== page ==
The first thing anyone notices when looking into medical professions is how everything is up to a certain standard. Anything below that isn’t good for the medical field. These high standards are imposed on med students from their first year in med school. The reason for that is so that they can get used to it and see if they can rise up to the challenge.
But why are these standards so high? The answer is simple. These med students will grow up to be doctors who treat people. Every doctor must perform at high standards. Otherwise, they risk doing more harm than good. This can result in their patient’s condition getting worse or them passing away. Unfortunately, not every patient lives to be cured of their disease, so these things do happen. However, doctors must do everything in their power to prevent it. That’s exactly why these high standards exist.
Med students aren’t doctors yet, but they will be one day, and that’s why it’s imperative for them to know what’s expected of them. They have to excel at school and during residency, and this can bring them all kinds of opportunities. So, high standards are beneficial for people in the medical field and are keeping patients safe.
Medical Profession Is a Long Journey
One of the realities about medical students’ lives is that they have to go through a lot to become doctors. Sure, they can call themselves a doctor as soon as they finish med school, but their education is far from complete. The road to becoming an actual doctor is extremely long. For example, it takes a student 6–8 years on average to acquire a Ph.D. However, it takes a med student a total of 14 years to become a doctor!
Here are some of the steps med students need to take to get their license:
- Pre-Med programs
- Master’s programs
- MCAT exam
- Medical school
- Multiple USMLEs
- PGY internship, residency, and fellowship
- Board certification
If this seems overwhelming, imagine what med students feel like. Even though med students knew what they were getting themselves into, knowing the journey can still take a toll on them.
The Society Has High Expectations on Medical Students
The life of a medical student isn’t only hard because of the years of medical school they have to go through. Med students feel a lot of pressure to perform well. This pressure is coming from their peers, loved ones, superiors, and society, in general. On one side, this is understandable because these med students are the doctors that will treat us in the future. Many people don’t have bad intentions and think they’re just trying to motivate students to do better. However, this amount of pressure can impact anyone.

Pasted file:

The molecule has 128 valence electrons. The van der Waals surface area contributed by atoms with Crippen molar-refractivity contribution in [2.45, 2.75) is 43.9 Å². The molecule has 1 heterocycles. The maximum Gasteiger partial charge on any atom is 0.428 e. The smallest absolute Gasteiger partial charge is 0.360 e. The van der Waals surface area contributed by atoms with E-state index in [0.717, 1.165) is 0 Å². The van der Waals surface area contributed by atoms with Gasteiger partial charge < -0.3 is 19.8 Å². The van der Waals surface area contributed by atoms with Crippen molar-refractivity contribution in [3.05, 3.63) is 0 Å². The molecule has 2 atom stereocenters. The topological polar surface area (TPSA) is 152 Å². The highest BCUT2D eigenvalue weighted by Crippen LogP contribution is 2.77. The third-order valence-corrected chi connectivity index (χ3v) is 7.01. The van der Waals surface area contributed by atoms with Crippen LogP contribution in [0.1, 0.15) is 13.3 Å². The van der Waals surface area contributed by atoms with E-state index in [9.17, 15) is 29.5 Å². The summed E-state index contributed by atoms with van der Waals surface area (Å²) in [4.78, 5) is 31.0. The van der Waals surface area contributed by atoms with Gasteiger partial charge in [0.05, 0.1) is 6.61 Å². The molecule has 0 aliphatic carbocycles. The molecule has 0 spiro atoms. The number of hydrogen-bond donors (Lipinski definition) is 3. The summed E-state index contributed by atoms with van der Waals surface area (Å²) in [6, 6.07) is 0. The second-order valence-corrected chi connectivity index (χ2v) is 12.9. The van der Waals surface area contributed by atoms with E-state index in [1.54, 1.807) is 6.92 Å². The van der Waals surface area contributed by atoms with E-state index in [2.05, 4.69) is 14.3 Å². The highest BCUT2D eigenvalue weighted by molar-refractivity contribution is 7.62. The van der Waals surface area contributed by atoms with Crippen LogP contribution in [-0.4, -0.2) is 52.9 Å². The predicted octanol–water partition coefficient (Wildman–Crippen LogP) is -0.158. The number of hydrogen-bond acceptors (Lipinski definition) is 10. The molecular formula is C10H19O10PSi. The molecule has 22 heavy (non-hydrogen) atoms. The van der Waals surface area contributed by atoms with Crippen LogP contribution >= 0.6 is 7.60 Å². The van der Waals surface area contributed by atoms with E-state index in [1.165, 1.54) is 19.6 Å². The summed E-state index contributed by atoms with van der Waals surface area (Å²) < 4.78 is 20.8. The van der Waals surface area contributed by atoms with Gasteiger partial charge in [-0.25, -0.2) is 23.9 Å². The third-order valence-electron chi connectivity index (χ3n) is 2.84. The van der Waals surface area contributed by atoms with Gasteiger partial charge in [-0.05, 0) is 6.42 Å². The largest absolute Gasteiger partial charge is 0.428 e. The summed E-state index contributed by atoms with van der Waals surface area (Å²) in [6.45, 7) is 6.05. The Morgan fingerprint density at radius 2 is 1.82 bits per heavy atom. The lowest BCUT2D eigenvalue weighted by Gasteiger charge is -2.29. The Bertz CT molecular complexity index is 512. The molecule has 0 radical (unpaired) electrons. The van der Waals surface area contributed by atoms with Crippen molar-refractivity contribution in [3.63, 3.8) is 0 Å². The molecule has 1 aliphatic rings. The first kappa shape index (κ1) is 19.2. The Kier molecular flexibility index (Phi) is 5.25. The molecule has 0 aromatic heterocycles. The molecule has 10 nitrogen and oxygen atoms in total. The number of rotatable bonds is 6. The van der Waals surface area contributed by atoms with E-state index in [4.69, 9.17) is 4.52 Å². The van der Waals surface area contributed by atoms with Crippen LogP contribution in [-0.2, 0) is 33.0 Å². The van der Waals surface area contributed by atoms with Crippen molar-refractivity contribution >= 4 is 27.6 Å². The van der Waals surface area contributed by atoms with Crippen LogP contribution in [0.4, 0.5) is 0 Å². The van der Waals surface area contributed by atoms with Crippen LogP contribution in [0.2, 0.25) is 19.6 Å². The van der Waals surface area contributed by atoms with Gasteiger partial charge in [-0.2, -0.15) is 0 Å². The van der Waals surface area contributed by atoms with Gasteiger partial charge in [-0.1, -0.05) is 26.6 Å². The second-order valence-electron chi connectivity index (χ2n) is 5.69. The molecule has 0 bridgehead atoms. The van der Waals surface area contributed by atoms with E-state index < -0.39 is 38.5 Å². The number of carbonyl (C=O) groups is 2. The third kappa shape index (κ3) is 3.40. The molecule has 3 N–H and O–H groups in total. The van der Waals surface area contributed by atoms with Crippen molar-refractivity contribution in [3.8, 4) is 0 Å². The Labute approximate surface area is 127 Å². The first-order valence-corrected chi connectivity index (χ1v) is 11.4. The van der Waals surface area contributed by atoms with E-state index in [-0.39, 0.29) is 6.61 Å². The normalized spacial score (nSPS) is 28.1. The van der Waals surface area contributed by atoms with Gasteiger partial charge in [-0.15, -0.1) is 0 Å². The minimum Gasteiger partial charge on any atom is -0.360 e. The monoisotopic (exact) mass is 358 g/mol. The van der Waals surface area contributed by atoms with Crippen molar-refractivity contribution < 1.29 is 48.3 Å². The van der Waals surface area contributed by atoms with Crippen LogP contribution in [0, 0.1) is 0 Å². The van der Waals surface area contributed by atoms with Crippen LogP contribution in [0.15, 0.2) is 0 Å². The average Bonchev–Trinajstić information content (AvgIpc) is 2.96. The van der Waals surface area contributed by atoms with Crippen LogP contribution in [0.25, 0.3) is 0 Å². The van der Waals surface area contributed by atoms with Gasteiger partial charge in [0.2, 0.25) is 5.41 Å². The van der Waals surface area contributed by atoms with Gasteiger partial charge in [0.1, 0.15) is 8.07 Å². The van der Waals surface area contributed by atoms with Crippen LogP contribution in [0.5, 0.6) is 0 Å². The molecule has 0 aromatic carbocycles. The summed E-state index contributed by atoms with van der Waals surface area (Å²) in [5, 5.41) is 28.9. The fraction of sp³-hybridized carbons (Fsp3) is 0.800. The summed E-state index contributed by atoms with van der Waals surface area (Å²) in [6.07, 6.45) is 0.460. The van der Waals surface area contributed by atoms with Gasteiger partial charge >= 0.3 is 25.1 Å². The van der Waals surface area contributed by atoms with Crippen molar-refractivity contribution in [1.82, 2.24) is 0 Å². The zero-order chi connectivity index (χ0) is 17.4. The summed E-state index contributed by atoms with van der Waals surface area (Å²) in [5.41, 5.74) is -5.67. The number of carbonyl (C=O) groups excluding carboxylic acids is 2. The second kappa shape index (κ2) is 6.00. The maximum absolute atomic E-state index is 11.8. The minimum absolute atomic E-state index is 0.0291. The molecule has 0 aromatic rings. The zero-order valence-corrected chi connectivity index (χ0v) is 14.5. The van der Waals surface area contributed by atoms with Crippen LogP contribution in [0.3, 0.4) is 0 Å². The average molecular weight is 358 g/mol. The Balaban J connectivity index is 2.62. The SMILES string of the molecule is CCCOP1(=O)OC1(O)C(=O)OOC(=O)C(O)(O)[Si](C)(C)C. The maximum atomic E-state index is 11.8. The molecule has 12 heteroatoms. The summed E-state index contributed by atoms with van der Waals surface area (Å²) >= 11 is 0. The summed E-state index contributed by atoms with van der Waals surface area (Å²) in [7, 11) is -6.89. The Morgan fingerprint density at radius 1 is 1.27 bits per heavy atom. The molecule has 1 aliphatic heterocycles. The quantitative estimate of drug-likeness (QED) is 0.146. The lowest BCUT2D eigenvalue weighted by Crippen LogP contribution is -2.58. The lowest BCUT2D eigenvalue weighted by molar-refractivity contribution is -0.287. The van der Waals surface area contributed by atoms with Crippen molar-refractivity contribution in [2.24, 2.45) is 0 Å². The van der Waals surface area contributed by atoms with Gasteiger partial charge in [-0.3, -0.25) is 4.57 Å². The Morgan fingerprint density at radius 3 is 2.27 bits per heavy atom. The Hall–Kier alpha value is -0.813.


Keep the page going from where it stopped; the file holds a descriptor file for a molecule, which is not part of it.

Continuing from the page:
Medical education is already hard enough. Students go through med school feeling like they’re constantly studying and taking exams. This is already stressful enough because nobody wants to fall behind. Add the societal pressures into the mix, and the results are often mental health deterioration.
Many students succumb to depression, but most simply experience a decline in their mental health. This makes them less motivated to study, which will make them underperform. That’s how med students end up in an unhealthy cycle that makes a lot of them drop out altogether. The best way to deal with this, though, is to focus on yourself and your studies as much as you can.
Time Management and Study-Life Balance
The sad reality of being a med student is that the majority of students don’t have social or personal lives. The school work is so overwhelming that they don’t have the time for anything else. Sure, it’s healthy and desirable to have a good study-life balance. However, it seems that isn’t possible in this case.
On the other hand, many med students prove that anything is possible with good organization and time management. They’re able to hang out with friends or even focus on their hobbies. This doesn’t take away from their focus on school. In fact, it only helps them maintain a healthy state of mind and allows them to learn more efficiently. Why? Because the best way to learn is by taking breaks when you can.
Landing a Job Isn’t Easy Either
You’d think that landing a job would be a breeze after so many years of learning. Unfortunately, that isn’t always the case. You aren’t in luck if you’re looking for a job in a major city. Jobs are either extremely difficult to find or don’t exist. This is because doctors usually hold their positions until they find a better opportunity or retire. But this isn’t the only factor that contributes to how fast you’ll land a job after years of education.
One of the big contributors is how well you did in med school and during residency. Also, you can’t be picky about where you work. Why do we say this? Because you could easily find a job in a rural area. These areas always need a doctor or two, and you shouldn’t immediately reject them. The reason for this is that living in rural areas has perks like lower living costs. You might not make millions working here, but you’ll make enough to live comfortably. With all of this in mind, it’s safe to assume that how easy you land a job only depends on you.
Do We Recommend the Medical Profession?
Finally, do we think pursuing a medical profession is worth it? Absolutely! We’re especially encouraging people who dream of becoming doctors one day. Of course, you need to keep in mind that the road to becoming a doctor isn’t easy. You’ll have to invest a lot of blood, sweat, and tears to come up on the other side.
Plus, you have to be flexible when finding a job. Staying in your hometown would be ideal, but you can’t let that hold you back when looking for work. As a student, you’ll learn how to adjust to any situation, and you’ll need to utilize that skill after graduating and getting your license.
Helping people is one of the noblest jobs, and those in this profession are always considered heroes.